my one qualm is that he cleaned up a bit of the shoulder paint. =/ ... it is my fault, i didnt tell him to be mindful of it. but hey it could be worse!

In the meantime i had been cleaning the rims/hubs, fenders etc. So maybe 1-2 more weeks of squeezing out some hours at night and i think it will be ready.

photos are blackberry quality :cool:

IMG2014100500162_zps986105ef-1.jpg


IMG2014100500161_zps33c3c81d-1.jpg


IMG2014100500160_zps02276be7-1.jpg


IMG2014100500159_zps2b68cb6c-1.jpg


IMG2014100500158_zps171ed7c8-1.jpg
 
Likes: rollfaster

bikiba

Cruisin' on my Bluebird
Apr 17, 2014
2,042
1,053
NYC
#19
I finally got this one back together and took it for a ride!!
IMG2015051700162_zpshdn12lvy-1.jpg


so there is a lot that was done and a lot that still needs to be done:
- cleaned out both hubs. bearings greased and plates oiled
- fork was rewelded
- rust on the handle bars and pretty much all over has been removed. I want to give the handlebars a further light sand and polish... but for now it is good enough
- spokes, fender braces and rims need further work. The rim pain is just toasty and i tried VERY hard to see what i can do. I just gave up for now
- chain and the crank completely gone through... im happy with it for now
- dont know what i am goign to do with the seat. It is crispy
- the pedals are interesting.. i found two right threaded blackout pedals since the one i had were so rusty i just got all the rust off and now they look like reg T8s. So i took the left bolt off the orig pedal and put it on the black out right to make my set. :)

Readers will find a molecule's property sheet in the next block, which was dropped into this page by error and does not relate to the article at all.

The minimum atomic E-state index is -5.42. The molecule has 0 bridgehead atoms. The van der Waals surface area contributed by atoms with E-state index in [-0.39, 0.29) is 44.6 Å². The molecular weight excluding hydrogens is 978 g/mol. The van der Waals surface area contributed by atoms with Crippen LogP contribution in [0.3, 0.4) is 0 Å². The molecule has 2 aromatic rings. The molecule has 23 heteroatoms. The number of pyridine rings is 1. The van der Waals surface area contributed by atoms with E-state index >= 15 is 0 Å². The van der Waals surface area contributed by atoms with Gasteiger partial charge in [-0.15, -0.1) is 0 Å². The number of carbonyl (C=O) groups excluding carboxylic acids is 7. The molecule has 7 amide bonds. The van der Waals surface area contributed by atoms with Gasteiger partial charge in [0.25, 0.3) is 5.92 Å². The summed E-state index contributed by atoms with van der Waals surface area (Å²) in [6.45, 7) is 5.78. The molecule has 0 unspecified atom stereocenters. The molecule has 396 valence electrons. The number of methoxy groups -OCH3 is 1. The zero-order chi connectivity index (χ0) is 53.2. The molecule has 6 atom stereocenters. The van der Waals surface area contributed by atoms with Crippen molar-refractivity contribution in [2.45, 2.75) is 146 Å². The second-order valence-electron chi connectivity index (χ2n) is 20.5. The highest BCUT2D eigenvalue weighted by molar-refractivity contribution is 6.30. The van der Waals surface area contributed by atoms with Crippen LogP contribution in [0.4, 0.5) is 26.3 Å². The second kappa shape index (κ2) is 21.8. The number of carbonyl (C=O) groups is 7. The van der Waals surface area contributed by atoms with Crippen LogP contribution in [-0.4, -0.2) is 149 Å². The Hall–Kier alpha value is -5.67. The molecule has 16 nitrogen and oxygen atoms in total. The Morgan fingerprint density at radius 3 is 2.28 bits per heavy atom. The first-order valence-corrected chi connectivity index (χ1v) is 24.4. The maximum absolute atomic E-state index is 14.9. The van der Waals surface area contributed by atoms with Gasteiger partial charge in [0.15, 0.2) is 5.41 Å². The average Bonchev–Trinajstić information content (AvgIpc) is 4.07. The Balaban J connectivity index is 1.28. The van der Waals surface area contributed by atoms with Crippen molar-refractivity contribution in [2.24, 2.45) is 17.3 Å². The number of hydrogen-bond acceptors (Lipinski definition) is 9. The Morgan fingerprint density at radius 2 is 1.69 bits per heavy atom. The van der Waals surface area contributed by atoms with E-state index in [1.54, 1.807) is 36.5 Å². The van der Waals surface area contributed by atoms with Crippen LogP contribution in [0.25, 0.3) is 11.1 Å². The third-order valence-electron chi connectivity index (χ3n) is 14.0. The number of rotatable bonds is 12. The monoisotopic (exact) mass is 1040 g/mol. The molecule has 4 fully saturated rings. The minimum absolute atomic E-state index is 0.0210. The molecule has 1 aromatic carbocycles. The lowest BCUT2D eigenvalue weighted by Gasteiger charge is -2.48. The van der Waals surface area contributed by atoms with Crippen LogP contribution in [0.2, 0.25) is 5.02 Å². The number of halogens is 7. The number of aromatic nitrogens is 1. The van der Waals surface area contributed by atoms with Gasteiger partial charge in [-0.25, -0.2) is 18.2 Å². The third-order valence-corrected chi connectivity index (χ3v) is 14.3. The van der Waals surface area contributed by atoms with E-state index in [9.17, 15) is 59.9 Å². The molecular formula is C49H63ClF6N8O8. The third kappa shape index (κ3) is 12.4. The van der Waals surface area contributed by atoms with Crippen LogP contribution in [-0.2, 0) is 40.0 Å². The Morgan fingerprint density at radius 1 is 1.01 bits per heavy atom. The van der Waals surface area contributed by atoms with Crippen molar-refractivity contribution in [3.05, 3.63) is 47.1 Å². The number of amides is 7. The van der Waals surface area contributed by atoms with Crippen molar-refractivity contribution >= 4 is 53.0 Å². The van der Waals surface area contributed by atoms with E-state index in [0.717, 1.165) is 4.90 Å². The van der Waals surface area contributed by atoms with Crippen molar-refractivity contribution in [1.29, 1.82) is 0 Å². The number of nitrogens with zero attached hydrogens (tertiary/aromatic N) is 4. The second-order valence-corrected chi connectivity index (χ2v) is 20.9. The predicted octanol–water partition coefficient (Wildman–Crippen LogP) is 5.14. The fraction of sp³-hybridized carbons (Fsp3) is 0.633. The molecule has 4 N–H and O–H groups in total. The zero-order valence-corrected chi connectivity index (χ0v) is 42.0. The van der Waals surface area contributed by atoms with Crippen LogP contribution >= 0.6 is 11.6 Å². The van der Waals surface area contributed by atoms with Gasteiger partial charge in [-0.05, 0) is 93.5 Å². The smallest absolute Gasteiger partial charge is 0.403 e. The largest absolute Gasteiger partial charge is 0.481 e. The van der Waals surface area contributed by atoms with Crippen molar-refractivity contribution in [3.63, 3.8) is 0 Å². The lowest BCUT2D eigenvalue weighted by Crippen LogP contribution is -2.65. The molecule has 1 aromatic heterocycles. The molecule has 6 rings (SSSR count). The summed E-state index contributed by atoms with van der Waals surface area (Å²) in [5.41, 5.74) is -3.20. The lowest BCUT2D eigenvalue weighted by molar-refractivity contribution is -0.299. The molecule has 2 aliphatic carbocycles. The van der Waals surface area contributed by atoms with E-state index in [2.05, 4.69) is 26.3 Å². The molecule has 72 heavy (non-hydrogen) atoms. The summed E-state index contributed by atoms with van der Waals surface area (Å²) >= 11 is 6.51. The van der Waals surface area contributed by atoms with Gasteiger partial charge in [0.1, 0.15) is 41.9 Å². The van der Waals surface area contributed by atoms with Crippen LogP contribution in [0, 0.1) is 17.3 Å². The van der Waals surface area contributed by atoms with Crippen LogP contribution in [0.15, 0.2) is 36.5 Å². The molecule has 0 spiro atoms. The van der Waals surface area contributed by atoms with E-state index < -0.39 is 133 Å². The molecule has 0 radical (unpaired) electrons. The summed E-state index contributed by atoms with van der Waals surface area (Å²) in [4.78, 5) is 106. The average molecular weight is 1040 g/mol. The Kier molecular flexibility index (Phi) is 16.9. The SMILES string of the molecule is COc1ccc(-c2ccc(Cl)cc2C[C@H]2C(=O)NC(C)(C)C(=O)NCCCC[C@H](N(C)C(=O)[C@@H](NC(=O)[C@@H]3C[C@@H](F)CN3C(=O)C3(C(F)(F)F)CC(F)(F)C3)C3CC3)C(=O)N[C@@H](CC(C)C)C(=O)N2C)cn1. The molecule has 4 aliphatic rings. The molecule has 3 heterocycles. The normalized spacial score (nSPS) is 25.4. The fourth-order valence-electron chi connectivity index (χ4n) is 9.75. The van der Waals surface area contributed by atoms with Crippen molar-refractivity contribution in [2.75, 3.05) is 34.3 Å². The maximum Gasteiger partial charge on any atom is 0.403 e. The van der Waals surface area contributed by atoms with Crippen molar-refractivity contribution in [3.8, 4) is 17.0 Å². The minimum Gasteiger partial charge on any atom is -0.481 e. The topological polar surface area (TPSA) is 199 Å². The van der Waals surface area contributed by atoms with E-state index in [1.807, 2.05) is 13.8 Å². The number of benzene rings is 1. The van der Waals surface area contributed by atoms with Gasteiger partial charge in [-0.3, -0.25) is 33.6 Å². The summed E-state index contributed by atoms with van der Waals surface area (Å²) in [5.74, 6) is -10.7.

- i need to work on the seat post... completely forgot about it.
- some cool paint on the fenders came out.

It rides nicely, brakes nicely... i think i have to grease up the fork a bit as it is a bit stiff. What i could use is a new screw for the top of the front fender as i just found anything that sort of fit and jammed it in there

my photobucket has a TON of pics through out the process if anyone is interested.

IMG2015051700161_zpsgqawch9j-1.jpg


IMG2015051700157_zpss91diwng-1.jpg
 
Likes: rollfaster

bikiba

Cruisin' on my Bluebird
Apr 17, 2014
2,042
1,053
NYC
#20
I finally got this one back together and took it for a ride!

so there is a lot that was done and a lot that still needs to be done:
- cleaned out both hubs. bearings greased and plates oiled
- fork was rewelded
- rust on the handle bars and pretty much all over has been removed. I want to give the handlebars a further light sand and polish... but for now it is good enough
- spokes, fender braces and rims need further work. The rim pain is just toasty and i tried VERY hard to see what i can do. I just gave up for now
- chain and the crank completely gone through... im happy with it for now
- dont know what i am goign to do with the seat. It is crispy
- the pedals are interesting.. i found two right threaded blackout pedals since the one i had were so rusty i just got all the rust off and now they look like reg T8s. So i took the left bolt off the orig pedal and put it on the black out right to make my set. :)
- i need to work on the seat post... completely forgot about it.
- some cool paint on the fenders came out.

It rides nicely, brakes nicely... i think i have to grease up the fork a bit as it is a bit stiff. What i could use is a new screw for the top of the front fender as i just found anything that sort of fit and jammed it in there

my photobucket has a TON of pics through out the process if anyone is interested.
thought this was a cool one. Before assembly :)

IMG2015051700152_zpszljboe6x-1.jpg
 
Likes: piercer_99